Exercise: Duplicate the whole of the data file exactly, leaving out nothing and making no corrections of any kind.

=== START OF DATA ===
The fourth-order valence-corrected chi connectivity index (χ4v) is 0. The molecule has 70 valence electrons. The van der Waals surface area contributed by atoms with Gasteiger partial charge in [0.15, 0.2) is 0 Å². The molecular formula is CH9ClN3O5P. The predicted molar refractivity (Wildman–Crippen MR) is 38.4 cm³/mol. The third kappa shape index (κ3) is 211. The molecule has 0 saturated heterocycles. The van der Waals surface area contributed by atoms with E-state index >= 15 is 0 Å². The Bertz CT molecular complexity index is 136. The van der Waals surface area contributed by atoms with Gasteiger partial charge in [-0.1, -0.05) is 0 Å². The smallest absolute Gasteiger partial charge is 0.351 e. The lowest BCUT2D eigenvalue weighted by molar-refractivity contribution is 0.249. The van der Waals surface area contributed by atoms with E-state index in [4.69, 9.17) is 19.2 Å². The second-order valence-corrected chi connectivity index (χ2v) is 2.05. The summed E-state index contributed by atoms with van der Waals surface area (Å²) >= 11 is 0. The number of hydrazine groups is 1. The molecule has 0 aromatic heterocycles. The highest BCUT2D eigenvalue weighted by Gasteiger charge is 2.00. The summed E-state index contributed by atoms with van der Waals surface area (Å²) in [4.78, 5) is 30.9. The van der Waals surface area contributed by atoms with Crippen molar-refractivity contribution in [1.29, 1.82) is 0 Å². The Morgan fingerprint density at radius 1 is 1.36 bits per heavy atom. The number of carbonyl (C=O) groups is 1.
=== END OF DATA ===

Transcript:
The fourth-order valence-corrected chi connectivity index (χ4v) is 0. The molecule has 70 valence electrons. The van der Waals surface area contributed by atoms with Gasteiger partial charge in [0.15, 0.2) is 0 Å². The molecular formula is CH9ClN3O5P. The predicted molar refractivity (Wildman–Crippen MR) is 38.4 cm³/mol. The third kappa shape index (κ3) is 211. The molecule has 0 saturated heterocycles. The van der Waals surface area contributed by atoms with E-state index >= 15 is 0 Å². The Bertz CT molecular complexity index is 136. The van der Waals surface area contributed by atoms with Gasteiger partial charge in [-0.1, -0.05) is 0 Å². The smallest absolute Gasteiger partial charge is 0.351 e. The lowest BCUT2D eigenvalue weighted by molar-refractivity contribution is 0.249. The van der Waals surface area contributed by atoms with E-state index in [4.69, 9.17) is 19.2 Å². The second-order valence-corrected chi connectivity index (χ2v) is 2.05. The summed E-state index contributed by atoms with van der Waals surface area (Å²) >= 11 is 0. The number of hydrazine groups is 1. The molecule has 0 aromatic heterocycles. The highest BCUT2D eigenvalue weighted by Gasteiger charge is 2.00. The summed E-state index contributed by atoms with van der Waals surface area (Å²) in [4.78, 5) is 30.9. The van der Waals surface area contributed by atoms with Crippen molar-refractivity contribution in [1.29, 1.82) is 0 Å². The Morgan fingerprint density at radius 1 is 1.36 bits per heavy atom. The number of carbonyl (C=O) groups is 1.